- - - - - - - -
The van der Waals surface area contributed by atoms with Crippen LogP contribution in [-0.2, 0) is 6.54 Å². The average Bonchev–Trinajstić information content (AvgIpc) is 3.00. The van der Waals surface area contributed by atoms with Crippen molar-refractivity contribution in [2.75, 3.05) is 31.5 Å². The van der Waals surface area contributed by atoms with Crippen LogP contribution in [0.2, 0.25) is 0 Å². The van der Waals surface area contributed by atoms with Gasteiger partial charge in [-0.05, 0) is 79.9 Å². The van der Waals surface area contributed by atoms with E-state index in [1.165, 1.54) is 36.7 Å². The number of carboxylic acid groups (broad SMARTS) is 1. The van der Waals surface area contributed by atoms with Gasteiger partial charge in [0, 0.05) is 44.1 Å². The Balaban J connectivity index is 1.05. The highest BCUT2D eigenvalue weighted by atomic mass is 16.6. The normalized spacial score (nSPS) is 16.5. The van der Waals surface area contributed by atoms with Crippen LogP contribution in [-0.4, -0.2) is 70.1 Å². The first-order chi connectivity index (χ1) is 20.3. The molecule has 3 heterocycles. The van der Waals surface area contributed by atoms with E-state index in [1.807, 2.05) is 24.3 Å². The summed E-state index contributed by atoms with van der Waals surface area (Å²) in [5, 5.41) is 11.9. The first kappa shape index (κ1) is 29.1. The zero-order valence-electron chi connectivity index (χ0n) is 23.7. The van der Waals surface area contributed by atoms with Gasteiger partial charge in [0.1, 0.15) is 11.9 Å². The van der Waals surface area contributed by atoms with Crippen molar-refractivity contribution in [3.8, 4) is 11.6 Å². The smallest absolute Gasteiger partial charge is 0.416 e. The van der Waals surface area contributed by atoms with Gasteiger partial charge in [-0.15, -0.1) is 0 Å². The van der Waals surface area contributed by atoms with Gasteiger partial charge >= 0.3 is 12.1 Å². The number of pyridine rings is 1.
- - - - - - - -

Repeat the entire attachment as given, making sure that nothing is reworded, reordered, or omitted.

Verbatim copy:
The van der Waals surface area contributed by atoms with Crippen LogP contribution in [-0.2, 0) is 6.54 Å². The average Bonchev–Trinajstić information content (AvgIpc) is 3.00. The van der Waals surface area contributed by atoms with Crippen molar-refractivity contribution in [2.75, 3.05) is 31.5 Å². The van der Waals surface area contributed by atoms with Crippen LogP contribution in [0.2, 0.25) is 0 Å². The van der Waals surface area contributed by atoms with Gasteiger partial charge in [-0.05, 0) is 79.9 Å². The van der Waals surface area contributed by atoms with E-state index in [1.165, 1.54) is 36.7 Å². The number of carboxylic acid groups (broad SMARTS) is 1. The van der Waals surface area contributed by atoms with Gasteiger partial charge in [0, 0.05) is 44.1 Å². The Balaban J connectivity index is 1.05. The highest BCUT2D eigenvalue weighted by atomic mass is 16.6. The normalized spacial score (nSPS) is 16.5. The van der Waals surface area contributed by atoms with Crippen LogP contribution in [-0.4, -0.2) is 70.1 Å². The first-order chi connectivity index (χ1) is 20.3. The molecule has 3 heterocycles. The van der Waals surface area contributed by atoms with E-state index in [1.807, 2.05) is 24.3 Å². The summed E-state index contributed by atoms with van der Waals surface area (Å²) in [5, 5.41) is 11.9. The first kappa shape index (κ1) is 29.1. The zero-order valence-electron chi connectivity index (χ0n) is 23.7. The van der Waals surface area contributed by atoms with Gasteiger partial charge in [0.1, 0.15) is 11.9 Å². The van der Waals surface area contributed by atoms with Crippen molar-refractivity contribution in [3.8, 4) is 11.6 Å². The smallest absolute Gasteiger partial charge is 0.416 e. The van der Waals surface area contributed by atoms with Gasteiger partial charge in [-0.15, -0.1) is 0 Å². The van der Waals surface area contributed by atoms with Gasteiger partial charge >= 0.3 is 12.1 Å². The number of pyridine rings is 1.